$sp->setopt('TIMEOUT', 300);

Return the current value of one of the SpeedyCGI options. $optname is case-insensitive.



SpeedyCGI has been tried with perl version 5.004_04 under Solaris 2.6 and version 5.005_03, under Redhat Linux 6.1. There may be problems with other OSes or earlier versions of Perl.

Standard Install

To install, do the following:

    perl Makefile.PL
    make test
    make install

This will install the speedy and speedy_backend binaries in the same directory where perl was installed, and the module in the standard perl lib directory. It will also attempt to install the mod_speedycgi module if you have ``apxs'' in your path.

Install in a Different Directory

To install in a different directory, change the first line in the standard install to:

    perl Makefile.PL PREFIX=/somewhere

This will install the binaries in /somewhere/bin and the module under /somewhere/lib.

Apache Installation

To use the optional apache mod_speedycgi module you must have the ``apxs'' command in your path. Redhat includes this command with the ``apache-devel'' RPM. Also, the apxs command may be broken for installing the module.

If the apache installation fails:

Apache Configuration

Once mod_speedycgi is installed, it has to be configured to be used for your perl scripts. There are two methods.

Warning! The instructions below may compromise the security of your web site. The security risks associated with SpeedyCGI are similar to those of regular CGI. If you don't understand the security implications of the changes below then don't make them.

  1. Path Configuration

    This is similar to the way /cgi-bin works - everything under this path is handled by SpeedyCGI. Add the following lines near the top of your httpd.conf - this will cause all scripts in your cgi-bin directory to be handled by SpeedyCGI when they are accessed as /speedy/script-name.

        Alias /speedy/ /home/httpd/cgi-bin/
        <Location /speedy>
            SetHandler speedycgi-script
            Options ExecCGI
            allow from all
  2. File Extension Configuration

    This will make SpeedyCGI handle all files with a certain extension, similar to the way .cgi files work. Add the following lines near the top of your httpd.conf file - this will set up the file extension ``.speedy'' to be handled by SpeedyCGI.

        AddHandler speedycgi-script .speedy
        <Location />
            Options ExecCGI


Please report any bugs to Below is a list of known bugs:


How does the speedy front end connect to the back end process?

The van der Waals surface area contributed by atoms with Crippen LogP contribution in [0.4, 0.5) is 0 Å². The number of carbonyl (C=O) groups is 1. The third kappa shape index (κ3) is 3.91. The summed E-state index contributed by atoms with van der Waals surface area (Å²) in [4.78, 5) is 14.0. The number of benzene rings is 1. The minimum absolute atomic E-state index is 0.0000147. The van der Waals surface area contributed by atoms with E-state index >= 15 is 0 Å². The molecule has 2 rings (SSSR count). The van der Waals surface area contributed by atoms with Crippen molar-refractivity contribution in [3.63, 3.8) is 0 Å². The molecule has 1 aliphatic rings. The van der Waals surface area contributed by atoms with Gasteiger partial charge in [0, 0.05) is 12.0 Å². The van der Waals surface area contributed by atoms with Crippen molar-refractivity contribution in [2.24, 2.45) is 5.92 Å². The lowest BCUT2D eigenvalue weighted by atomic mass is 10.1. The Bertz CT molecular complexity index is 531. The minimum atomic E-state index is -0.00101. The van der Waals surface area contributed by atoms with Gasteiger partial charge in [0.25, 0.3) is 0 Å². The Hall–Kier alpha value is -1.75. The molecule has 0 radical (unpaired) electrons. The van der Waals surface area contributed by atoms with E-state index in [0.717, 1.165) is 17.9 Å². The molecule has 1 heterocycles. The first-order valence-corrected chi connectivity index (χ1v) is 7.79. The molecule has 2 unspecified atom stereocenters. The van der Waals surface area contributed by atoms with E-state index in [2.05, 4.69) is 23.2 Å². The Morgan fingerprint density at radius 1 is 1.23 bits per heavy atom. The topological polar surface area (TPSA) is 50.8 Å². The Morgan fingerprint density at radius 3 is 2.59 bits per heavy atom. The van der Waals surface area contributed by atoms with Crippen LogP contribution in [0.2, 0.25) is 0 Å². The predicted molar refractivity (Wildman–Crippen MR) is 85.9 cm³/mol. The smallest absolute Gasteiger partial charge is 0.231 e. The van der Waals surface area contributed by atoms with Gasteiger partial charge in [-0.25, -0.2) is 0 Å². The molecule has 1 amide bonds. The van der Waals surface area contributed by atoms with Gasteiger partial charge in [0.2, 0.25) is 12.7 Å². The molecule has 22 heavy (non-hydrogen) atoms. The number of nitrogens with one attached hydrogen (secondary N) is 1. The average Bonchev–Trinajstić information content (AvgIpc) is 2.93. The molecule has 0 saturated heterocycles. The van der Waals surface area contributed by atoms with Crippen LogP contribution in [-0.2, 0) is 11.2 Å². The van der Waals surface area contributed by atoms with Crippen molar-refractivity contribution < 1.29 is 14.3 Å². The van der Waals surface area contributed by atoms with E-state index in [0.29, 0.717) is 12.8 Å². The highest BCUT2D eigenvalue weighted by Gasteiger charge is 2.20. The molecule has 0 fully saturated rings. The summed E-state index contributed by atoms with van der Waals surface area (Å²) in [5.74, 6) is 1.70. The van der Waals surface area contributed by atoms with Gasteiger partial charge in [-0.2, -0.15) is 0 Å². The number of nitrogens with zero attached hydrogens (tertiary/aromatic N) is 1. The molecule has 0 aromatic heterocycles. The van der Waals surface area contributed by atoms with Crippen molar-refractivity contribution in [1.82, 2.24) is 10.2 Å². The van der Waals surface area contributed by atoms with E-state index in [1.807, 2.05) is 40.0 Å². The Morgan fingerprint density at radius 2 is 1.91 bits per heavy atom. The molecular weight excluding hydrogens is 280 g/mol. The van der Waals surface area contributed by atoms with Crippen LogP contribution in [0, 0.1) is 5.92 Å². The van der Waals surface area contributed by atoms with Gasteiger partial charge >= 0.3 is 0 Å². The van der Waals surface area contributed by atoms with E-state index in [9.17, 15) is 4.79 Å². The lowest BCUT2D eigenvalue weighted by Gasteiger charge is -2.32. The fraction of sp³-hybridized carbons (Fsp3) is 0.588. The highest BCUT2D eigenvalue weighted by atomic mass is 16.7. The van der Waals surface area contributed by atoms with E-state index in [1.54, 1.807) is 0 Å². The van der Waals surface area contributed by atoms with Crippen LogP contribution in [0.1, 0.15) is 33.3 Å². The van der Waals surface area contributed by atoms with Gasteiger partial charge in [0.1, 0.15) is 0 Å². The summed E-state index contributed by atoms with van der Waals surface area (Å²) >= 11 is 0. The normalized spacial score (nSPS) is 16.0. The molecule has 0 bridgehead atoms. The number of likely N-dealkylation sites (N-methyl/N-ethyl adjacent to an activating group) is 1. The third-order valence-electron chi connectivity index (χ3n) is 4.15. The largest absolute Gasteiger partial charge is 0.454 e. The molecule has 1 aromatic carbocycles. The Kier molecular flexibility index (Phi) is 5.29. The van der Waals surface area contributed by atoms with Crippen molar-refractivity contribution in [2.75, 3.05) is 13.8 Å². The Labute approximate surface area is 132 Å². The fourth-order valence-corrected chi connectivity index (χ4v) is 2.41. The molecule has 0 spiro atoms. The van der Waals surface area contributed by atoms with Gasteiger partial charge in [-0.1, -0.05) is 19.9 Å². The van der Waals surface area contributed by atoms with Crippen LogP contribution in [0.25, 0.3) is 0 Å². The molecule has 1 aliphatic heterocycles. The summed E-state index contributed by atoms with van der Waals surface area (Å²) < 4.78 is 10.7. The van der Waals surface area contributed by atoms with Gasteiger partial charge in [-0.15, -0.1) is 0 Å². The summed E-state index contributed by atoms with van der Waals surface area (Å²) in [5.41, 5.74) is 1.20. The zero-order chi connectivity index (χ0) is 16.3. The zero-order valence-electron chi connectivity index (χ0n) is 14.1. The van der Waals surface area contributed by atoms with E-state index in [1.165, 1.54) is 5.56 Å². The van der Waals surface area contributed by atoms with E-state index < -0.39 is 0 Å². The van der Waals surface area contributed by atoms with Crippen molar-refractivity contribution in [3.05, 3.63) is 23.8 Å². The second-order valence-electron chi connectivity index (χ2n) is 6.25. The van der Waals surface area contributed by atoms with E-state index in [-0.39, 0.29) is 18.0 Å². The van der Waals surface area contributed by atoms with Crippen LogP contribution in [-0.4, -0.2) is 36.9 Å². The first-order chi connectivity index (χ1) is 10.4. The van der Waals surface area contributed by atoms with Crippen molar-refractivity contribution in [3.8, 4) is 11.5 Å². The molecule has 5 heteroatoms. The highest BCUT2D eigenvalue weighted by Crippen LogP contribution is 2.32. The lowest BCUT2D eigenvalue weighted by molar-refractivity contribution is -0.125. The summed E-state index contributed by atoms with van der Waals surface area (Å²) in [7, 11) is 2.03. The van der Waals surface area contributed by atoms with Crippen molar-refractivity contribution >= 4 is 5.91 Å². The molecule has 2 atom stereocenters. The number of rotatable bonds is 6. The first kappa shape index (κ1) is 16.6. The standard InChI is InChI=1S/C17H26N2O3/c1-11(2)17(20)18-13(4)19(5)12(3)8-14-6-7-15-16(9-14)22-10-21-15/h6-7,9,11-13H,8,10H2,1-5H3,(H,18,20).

Via a Unix socket in /tmp. A queue is kept in /tmp that holds an entry for each process. In that queue are the pids of the perl processes waiting for connections. The CGI-front end pulls a process out of this queue, connects to its socket, sends over the environment and argv, and then uses this socket for stdin/stdout to the perl process.

If another request comes in while a CGI is running, does the client have to wait or is another process started? Is there a way to set a limit on how many processes get started?

If another request comes while all the perl processes are busy, then another perl process is started. Just like in CGI there is normally no limit on how many processes get started. But, the processes are only started when the load is so high that they're necessary. If the load goes down, the processes will die off due to inactivity, unless you disable the timeout.

Starting in version 1.8.3 an option was added to limit the number of perl backends running. See MaxBackends in Options Available above.

How much of perl's state is kept when speedy starts another request? Do globals keep their values? Are destructors run after the request?

Globals keep their values. Nothing is destroyed after the request. STDIN/STDOUT/STDERR are closed -- other files are not. %ENV, @ARGV, and %SIG are the only globals changed between requests.

How can I make sure speedy restarts when I edit a perl library used by the CGI?

Do a touch on the main cgi file that is executed. The mtime on the main file is checked each time the front-end runs.

Do I need to be root to install and/or run SpeedyCGI?

No, root is not required.

How can I determine if my perl app needs to be changed to work with speedy? Or is there no modification necessary?

You may have to make modifications.

Globals retain their values between runs, which can be good for keeping persistent database handles for example, or bad if your code assumes they're undefined.

Also, if you create global variables with ``my'', you shouldn't try to reference those variables from within a subroutine - you should pass them into the subroutine instead.

Here's a good explanation of the problem - it's for mod_perl, but the same thing applies to speedycgi:

If all else fails you can disable persistence by setting MaxRuns to 1. The only benefit of this over normal perl is that speedy will pre-compile your script between requests.


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SpeedyCGI can be retrieved from:


    Sam Horrocks
    Daemon Consulting Inc.


perl(1), httpd(8), apxs(8).


Copyright (C) 2000 Daemon Consulting Inc.

This program is free software; you can redistribute it and/or modify it under the terms of the GNU General Public License as published by the Free Software Foundation; either version 2 of the License, or (at your option) any later version.

This program is distributed in the hope that it will be useful, but WITHOUT ANY WARRANTY; without even the implied warranty of MERCHANTABILITY or FITNESS FOR A PARTICULAR PURPOSE. See the GNU General Public License for more details.

You should have received a copy of the GNU General Public License along with this program; if not, write to the Free Software Foundation, Inc., 59 Temple Place - Suite 330, Boston, MA 02111-1307, USA.